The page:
Chainsaw safety - think safe saw, safe operator and safe site (SOS)

In the wrong hands, chainsaws can be extremely dangerous. To protect yourself, your family, your employees and anyone else who may be affected by working with chainsaws, you should follow three points - safe saw, safe operator and safe site (SOS).


The risks associated with using chainsaws vary greatly depending on whether the chainsaw is being used from a height, for example from ladders, ropes, in trees, or from the ground.

As most farmers tend to fell trees and branches at ground level, the following information should be followed in this situation.

Safe saw

All chainsaws are slightly different depending on the make and model.

Figure 1 - common safety features on a rear-handled chainsaw
Figure 1 - common safety features on a rear-handled chainsaw
Figure 1 shows the common safety features on a rear-handled chainsaw. This is one of the most common types of saw used on farms in Northern Ireland.

In order to use a chainsaw safely it is essential they are properly maintained and that operators are trained to keep the chainsaw in a safe working condition.

The chainsaw must always be maintained in accordance with manufacturer’s recommendations.

Before use, operators need to check the following:

  • the on/off switch is clearly marked and functioning correctly
  • the side plate, front and rear hand guards are fitted, in position and in good working order, with the chain, guide bar and sprockets and chain catcher undamaged
  • a chain with low kick back is used
  • the chain is properly sharpened, tensioned and lubricated
  • the chain brake is properly adjusted and working correctly
  • the silencer and anti-vibration mounts are in good working order

Safe operator         

Anyone who undertakes cutting as part of agricultural operations do not need to hold a relative certificate of competence or national competence award if they have used a chainsaw before 5 December 1998. However, under the Provision and Use of Work Equipment Regulations, operators must be competent in chainsaw use and must be able to demonstrate this if questioned by an HSENI inspector.

Farmers must consider new workers, students and young people (even family members) in terms of their level of experience and awareness of risk.

If you are unsure of the legal requirements in relation to training in chainsaw use, please contact your local training providers or awarding bodies, such as Lantra NI:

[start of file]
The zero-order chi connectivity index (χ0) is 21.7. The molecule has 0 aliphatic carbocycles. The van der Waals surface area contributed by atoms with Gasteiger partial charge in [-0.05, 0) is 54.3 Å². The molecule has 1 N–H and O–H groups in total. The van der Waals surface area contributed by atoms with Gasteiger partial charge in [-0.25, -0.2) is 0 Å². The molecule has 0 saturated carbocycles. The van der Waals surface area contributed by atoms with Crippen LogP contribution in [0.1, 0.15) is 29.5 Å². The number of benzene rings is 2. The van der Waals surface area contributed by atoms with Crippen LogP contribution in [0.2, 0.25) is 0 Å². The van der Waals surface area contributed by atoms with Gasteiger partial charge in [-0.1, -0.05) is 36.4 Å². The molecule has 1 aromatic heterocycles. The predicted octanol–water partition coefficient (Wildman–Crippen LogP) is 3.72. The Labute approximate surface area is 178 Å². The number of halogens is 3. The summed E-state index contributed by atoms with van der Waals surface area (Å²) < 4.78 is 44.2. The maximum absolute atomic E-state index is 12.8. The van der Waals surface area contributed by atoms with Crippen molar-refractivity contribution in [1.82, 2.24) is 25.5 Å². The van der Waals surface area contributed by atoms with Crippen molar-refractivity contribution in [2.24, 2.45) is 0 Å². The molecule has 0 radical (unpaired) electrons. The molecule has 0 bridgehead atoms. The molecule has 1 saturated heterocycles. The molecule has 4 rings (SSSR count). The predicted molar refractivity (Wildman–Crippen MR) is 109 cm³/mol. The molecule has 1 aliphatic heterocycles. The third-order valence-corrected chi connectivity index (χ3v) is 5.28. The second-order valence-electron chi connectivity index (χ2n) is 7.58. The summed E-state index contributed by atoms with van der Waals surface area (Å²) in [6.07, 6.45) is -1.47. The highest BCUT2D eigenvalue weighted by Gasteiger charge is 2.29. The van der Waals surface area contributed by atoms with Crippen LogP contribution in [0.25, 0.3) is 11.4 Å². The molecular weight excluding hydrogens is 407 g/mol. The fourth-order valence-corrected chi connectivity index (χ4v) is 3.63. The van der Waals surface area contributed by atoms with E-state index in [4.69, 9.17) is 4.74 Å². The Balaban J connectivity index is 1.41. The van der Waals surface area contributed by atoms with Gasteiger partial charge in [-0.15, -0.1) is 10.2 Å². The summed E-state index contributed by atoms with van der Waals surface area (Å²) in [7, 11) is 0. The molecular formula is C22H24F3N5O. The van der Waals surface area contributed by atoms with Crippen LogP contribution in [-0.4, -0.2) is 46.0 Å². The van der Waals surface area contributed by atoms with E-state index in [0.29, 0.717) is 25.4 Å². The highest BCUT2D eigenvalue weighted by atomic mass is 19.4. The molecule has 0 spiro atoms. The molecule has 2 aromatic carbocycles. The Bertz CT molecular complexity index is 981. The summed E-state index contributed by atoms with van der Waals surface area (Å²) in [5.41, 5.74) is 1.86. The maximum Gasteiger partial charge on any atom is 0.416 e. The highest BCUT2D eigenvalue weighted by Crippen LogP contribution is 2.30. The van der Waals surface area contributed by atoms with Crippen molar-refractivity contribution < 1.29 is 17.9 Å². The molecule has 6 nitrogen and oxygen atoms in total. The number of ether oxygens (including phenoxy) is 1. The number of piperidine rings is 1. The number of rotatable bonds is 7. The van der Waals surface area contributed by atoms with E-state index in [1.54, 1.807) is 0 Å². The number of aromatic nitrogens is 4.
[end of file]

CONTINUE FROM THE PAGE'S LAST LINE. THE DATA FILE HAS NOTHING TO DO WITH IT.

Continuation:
Fitness and personal protective equipment (PPE)

Farmers must also consider a person’s fitness - including their own. Certain medical conditions or even a person’s age and dexterity may affect their ability to operate a chainsaw safely.

Never use a chainsaw without wearing the correct personal protective equipment (PPE).  

All operators must wear the following as a minimum:

  • chainsaw safety helmet to BS EN 397
  • hearing protection to BS EN 352-1
  • eye protection, either mesh visors or safety glasses to BS EN 1731 or BS EN 166
  • chainsaw gloves to BS EN 381-7
  • chainsaw leg protection to BS EN 381-5
  • chainsaw boots to BS EN ISO 20345

Operators must also ensure all PPE is properly maintained and that they are properly trained in its use.

Any other clothing worn must be close-fitting to avoid the potential for snagging.

Remember, no protective clothing can ensure 100 per cent protection against cutting by a chainsaw, but it can reduce the risk of major injury in certain circumstances.

Safe site

Always try to avoid working alone with a chainsaw. If this is not possible, work out how you will raise the alarm if something goes wrong, for example, the use of a mobile phone pre-set button.

Where possible use a pre-arranged call-in system to help keep others aware that you are safe.

The main points to consider when assessing a site before tree work and chainsaw use are:

  • ensure any overhead power-lines are further than two tree lengths from any tree to be felled or at least 10m from any other tree work
  • you have agreed with your local distribution network operator when or if the power is to be turned off due to the location of overhead power lines
  • you have agreed with your local distribution network operator when the power is to be re-energised
  • you have taken into account the position of roads, footpaths or public access and you have provided warning signs, barriers or closed roads if necessary
  • you know the direction the tree will fall ensuring there is no danger to yourself or others and you have selected a clear escape route
  • no-one is within two tree lengths of the tree being felled
  • the operator has a secure foot hold and as clear a site as possible


More information